January 29, 2015, by Emma Rayner

Coeliac disease rates among young children has almost tripled in the last 20 years

The number of young children being diagnosed with coeliac disease in the UK has almost tripled in the last 20 years, according to research led by experts at The University of Nottingham.

The study, published in the Archives of Disease in Childhood and jointly funded by the charities Coeliac UK and CORE, also found that kids from poorer families are only half as likely to be diagnosed with the condition.

Dr Joe West and Dr Laila Tata, in the School of Medicine, said that the rise in new cases among children could be a result of better awareness of coeliac disease, as well as the means to diagnose it. However, they said more research was needed to explain the differences in diagnoses among children from different socioeconomic backgrounds.

Dr Tata said: “Over the last decade there has been an increased clinical awareness of coeliac disease partially because of improvements in the accuracy and availability of diagnostic tests, however, we did not have current estimates of actual CD diagnoses in children and it is important to know whether diagnostic patterns vary by socioeconomic group.

“We are now assessing patient interactions with primary care doctors before their diagnosis to determine if the inequality found in childhood CD is related to a failure to seek medical care or to differences in diagnostic investigation and testing by doctors.

“Future studies should also explore the association between exposures to different specific risk factors that may alter predisposition to CD between different socioeconomic groups and explain the overall increase.”

The evidence to date suggests that one per cent of all children in the UK have blood markers for coeliac disease, an autoimmune reaction to dietary gluten from wheat, barley and rye.

In a bid to assess current diagnostic patterns, the researchers assessed data contained in The Health Improvement Network (THIN), a representative UK database of anonymised primary care health records. They identified all children from birth to the age of 18, registered with general practices across the UK that contribute to THIN, between 1993 and 2012.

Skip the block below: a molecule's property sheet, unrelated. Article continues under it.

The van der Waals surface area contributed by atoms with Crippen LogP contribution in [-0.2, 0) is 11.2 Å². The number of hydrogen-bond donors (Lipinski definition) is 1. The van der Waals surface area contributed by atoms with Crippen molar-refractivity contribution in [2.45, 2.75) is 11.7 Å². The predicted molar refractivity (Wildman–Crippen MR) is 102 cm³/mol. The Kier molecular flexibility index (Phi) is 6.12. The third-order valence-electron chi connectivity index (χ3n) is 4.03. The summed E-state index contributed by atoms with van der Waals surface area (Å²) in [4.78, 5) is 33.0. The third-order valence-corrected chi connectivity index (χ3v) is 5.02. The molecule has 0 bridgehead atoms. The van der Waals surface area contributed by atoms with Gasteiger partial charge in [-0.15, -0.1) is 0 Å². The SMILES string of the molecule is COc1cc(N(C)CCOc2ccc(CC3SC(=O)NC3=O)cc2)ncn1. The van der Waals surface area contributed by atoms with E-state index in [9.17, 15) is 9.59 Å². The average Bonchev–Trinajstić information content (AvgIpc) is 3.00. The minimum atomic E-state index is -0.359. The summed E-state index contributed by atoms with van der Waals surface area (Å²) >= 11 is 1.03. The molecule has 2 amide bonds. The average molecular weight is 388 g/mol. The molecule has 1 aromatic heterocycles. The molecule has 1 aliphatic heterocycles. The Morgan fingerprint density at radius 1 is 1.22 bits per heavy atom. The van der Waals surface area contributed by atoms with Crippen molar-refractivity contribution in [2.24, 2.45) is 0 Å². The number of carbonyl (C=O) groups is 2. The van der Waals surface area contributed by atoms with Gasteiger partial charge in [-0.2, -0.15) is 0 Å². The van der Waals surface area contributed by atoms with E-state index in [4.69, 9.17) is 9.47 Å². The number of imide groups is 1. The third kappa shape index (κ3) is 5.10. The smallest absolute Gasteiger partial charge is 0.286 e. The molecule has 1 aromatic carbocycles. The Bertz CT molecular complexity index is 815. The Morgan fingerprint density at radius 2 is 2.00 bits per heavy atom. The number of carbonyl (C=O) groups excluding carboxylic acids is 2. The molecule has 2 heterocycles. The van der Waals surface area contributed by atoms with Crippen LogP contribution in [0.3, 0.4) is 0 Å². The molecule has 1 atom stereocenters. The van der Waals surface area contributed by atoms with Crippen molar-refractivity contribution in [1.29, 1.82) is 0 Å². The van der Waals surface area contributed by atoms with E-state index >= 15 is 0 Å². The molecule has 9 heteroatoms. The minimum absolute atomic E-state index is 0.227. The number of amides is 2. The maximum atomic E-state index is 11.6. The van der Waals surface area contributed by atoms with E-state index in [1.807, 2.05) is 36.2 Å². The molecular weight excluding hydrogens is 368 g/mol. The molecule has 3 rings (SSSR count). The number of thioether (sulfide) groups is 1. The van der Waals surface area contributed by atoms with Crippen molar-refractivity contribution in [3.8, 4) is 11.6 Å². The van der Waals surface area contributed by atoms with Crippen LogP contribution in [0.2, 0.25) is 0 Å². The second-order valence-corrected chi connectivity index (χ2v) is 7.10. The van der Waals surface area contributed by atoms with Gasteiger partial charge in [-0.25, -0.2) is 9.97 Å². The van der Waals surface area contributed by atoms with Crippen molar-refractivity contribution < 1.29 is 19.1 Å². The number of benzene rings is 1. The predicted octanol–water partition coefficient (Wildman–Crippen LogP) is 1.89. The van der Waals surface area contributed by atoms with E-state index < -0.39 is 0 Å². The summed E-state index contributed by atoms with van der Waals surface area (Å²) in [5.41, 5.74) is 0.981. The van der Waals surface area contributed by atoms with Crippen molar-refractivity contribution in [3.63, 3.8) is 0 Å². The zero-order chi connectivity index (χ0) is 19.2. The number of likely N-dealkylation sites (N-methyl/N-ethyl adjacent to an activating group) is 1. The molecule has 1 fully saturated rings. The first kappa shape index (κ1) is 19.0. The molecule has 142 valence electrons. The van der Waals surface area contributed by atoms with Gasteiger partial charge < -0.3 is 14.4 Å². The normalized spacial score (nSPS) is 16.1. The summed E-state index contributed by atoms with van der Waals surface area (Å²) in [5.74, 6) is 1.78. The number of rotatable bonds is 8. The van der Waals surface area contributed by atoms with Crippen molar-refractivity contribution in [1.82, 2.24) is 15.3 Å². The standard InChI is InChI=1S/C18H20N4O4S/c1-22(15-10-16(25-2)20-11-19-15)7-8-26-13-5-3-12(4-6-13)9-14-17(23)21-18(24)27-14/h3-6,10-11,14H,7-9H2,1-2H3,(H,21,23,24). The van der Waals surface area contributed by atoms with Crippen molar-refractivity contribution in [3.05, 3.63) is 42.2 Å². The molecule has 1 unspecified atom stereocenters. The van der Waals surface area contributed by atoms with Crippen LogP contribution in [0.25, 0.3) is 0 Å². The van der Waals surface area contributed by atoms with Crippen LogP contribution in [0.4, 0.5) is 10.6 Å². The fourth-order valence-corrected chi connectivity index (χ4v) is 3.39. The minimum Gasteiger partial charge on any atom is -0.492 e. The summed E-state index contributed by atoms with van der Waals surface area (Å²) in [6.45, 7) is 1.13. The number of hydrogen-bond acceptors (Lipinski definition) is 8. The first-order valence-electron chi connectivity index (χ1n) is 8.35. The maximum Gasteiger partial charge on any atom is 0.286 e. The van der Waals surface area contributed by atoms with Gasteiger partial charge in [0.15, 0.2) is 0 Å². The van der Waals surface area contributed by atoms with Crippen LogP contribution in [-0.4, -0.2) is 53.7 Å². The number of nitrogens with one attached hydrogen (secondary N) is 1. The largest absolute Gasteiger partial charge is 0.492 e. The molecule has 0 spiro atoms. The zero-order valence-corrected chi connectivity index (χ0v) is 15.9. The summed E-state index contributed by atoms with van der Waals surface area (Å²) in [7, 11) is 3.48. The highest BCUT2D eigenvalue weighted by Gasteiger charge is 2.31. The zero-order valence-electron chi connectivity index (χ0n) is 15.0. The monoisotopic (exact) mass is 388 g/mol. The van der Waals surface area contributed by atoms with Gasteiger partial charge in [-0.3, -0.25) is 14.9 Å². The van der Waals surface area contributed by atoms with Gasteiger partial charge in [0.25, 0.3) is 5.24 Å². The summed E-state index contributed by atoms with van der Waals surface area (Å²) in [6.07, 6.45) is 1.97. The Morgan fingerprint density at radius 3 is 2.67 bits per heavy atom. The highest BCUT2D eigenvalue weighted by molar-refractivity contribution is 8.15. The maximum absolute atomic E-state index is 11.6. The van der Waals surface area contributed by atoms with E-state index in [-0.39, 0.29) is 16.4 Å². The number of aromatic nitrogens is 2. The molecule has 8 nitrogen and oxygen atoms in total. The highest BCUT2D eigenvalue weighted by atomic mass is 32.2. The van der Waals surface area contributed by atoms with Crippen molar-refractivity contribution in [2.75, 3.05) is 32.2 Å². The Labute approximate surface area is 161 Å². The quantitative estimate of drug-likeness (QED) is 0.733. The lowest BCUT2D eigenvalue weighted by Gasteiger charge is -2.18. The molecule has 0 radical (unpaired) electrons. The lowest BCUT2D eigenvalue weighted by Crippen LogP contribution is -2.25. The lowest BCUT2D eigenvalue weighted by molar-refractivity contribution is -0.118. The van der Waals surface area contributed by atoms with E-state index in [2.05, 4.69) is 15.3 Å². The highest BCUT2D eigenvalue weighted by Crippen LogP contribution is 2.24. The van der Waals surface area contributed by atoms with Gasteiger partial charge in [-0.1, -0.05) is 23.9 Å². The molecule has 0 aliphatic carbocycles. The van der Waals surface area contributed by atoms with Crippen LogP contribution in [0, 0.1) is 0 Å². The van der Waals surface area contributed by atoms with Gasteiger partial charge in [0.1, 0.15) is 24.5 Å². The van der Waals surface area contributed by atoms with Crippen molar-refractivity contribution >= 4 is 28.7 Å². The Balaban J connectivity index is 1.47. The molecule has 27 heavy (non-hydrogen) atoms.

Among the total of 2,063,421 children, 1247 had been diagnosed with coeliac disease during this period, corresponding to around one new case in every 10,000 children every year. The case rate was similar across all four UK countries, and was 53 per cent higher among girls than among boys. Between 1993 and 2012, diagnoses rose by 39% in boys but doubled in girls.
While the numbers of new cases diagnosed in infants and toddlers remained fairly stable across all four countries, diagnoses among children older than 2 years almost tripled in the space of 20 years. The diagnosis rate for coeliac disease in 2008-12 among children was 75% higher than it was in 1993-97.

When the researchers analysed the social and economic backgrounds of children diagnosed with the condition, they found that those from less well-off backgrounds were only half as likely to be diagnosed with the condition. This pattern was evident for both boys and girls, and across all ages.

Dr Tata added: “Clinicians should ensure they implement the most recent diagnostic guidelines and procedures to obtain a diagnosis of CD. The gap in childhood diagnosis between the most and least socioeconomically deprived children could be due to different risk factors predisposing to CD, however, there is limited evidence for this thus far. Another likely possibility is that ascertainment of disease varies, so awareness campaigns for clinicians and the general population may help to implement strategies for case-finding in all children and reduce this inequality.”

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